Tuesday, January 31, 2017

Long Valley Quilters Op Quilt

Sometime during January I made four blocks for the guild's opportunity quilt. The pattern is called Kwanita.

The day we got together to assemble the blocks, we found many of them weren't true to size, but somehow they went together and the sashing helped it all lay flat.

We made ours king-sized, using primarily batiks in graduating colors. Once it's back from the photographer's, I can add a picture of it.

Saturday, January 21, 2017

Denim Project Bag

A new knitting project asks for a new project bag. 😃 Inspired by a picture I saw on Pinterest, I wanted to make this denim bag.

A quilt friend had recently given me two pairs of her husband's blue jeans, so that got me jump started. He's a tall drink of water, so there was lots of fabric. I put it together with the leftover denim from my car quilt.

I had an idea of how to make it, but I went along on intuition a good deal of the time. For example, to make the patchwork fabric, I started by laying it out in rows. It quickly became clear that wasn't the way to go. (Photo bomber)

So I searched the Internet for a pattern to determine the amount of patchwork fabric needed, then laid out an approximation.

From there it went pretty well. Except that the base in the original picture led me to make the fabric long enough to box the bottom, and the pattern I was now working with had a curved bottom with darts for shaping. I have several totes with boxed bottoms, so I cut off a good 6 inches of my carefully pieced fabric and went on.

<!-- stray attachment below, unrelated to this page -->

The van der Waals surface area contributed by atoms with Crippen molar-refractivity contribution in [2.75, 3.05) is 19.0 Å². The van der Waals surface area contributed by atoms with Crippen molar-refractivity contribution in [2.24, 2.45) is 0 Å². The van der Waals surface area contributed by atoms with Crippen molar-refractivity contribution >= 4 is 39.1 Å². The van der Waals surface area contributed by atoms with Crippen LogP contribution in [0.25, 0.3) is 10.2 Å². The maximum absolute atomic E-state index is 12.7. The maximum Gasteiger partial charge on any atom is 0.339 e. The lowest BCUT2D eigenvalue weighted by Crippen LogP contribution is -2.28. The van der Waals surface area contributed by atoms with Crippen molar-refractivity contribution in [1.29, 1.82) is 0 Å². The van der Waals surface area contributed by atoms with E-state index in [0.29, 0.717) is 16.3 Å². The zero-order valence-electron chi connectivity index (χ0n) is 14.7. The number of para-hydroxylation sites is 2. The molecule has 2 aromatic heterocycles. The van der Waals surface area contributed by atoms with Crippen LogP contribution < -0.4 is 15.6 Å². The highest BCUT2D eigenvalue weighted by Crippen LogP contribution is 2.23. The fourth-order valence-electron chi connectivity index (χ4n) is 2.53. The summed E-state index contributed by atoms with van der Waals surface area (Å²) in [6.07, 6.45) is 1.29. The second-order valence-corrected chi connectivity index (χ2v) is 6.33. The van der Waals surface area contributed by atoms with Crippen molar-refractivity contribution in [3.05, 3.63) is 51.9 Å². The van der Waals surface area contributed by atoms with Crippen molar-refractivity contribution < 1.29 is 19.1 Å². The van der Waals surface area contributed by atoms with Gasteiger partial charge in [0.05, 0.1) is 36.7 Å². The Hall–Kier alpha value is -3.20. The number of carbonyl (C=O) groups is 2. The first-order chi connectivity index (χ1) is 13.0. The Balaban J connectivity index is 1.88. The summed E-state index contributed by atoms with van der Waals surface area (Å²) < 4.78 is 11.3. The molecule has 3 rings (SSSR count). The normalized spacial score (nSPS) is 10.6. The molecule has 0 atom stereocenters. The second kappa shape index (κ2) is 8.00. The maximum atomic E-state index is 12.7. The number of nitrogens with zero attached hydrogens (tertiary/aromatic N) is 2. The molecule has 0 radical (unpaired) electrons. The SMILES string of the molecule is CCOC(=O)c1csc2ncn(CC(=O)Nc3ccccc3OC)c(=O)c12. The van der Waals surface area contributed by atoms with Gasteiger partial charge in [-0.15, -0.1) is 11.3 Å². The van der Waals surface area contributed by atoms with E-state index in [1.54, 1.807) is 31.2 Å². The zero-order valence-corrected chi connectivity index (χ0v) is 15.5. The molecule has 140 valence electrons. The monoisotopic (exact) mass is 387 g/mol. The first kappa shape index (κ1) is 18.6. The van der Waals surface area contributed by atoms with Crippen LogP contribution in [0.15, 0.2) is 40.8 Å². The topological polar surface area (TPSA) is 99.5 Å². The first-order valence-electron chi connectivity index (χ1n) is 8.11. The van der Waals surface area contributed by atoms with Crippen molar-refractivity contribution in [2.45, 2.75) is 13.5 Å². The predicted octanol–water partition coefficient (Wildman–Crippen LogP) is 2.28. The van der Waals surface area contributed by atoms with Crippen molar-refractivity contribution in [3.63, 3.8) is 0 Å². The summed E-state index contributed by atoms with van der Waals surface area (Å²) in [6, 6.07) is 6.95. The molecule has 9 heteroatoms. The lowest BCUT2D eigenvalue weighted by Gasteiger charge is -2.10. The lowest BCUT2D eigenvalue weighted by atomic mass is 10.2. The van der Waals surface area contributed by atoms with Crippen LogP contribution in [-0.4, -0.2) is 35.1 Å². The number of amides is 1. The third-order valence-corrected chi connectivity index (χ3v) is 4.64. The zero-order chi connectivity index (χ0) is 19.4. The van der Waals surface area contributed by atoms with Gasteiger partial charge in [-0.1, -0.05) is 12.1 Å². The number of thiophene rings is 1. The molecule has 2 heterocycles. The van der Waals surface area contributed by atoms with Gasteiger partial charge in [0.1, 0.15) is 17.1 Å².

I added a pocket to the inside, so I have a place for my knitting notions kit. It works great. It's coincidence that the bag and the sweater currently-being knitted are both denim. Ha! I don't match my project bags to my projects.

Sunday, January 15, 2017

Every Day Cardigan

Inspired by a picture in a vintage knitting magazine, I decided to try and customize the front of a standard cardigan. While I waited for the LYS's annual sale, I swatched using Cascade 220 (not superwash) in a red I had on hand to determine stitch gauge. The sale was in August and I got the long-sought after heather blue. A great shade to wear with denim and just about everything else.

The cardigan waited while I worked on other projects. I cast on in October, starting with the sleeve, because I was curious to see if my stitch gauge would be different while knitting in the round. The fronts and back are going to be knit flat.

Here's the right front. It has a seed stitch button band and a 3x3 cable on a seed stitch ground. The pattern has slight shaping at the waist, which I like. And I'm enjoying the yarn, which is soft and slightly springy.

The pattern I'm using has a V-neckline, so I'll look at Ann Budd's book on customizing sweaters and see if I can figure out how to make it a crew neck. I used to wonder about design as I struggled with basic patterns. It's fun to see how my knitting skills have improved in six years.

Monday, December 26, 2016

Christmas Pineapple Mini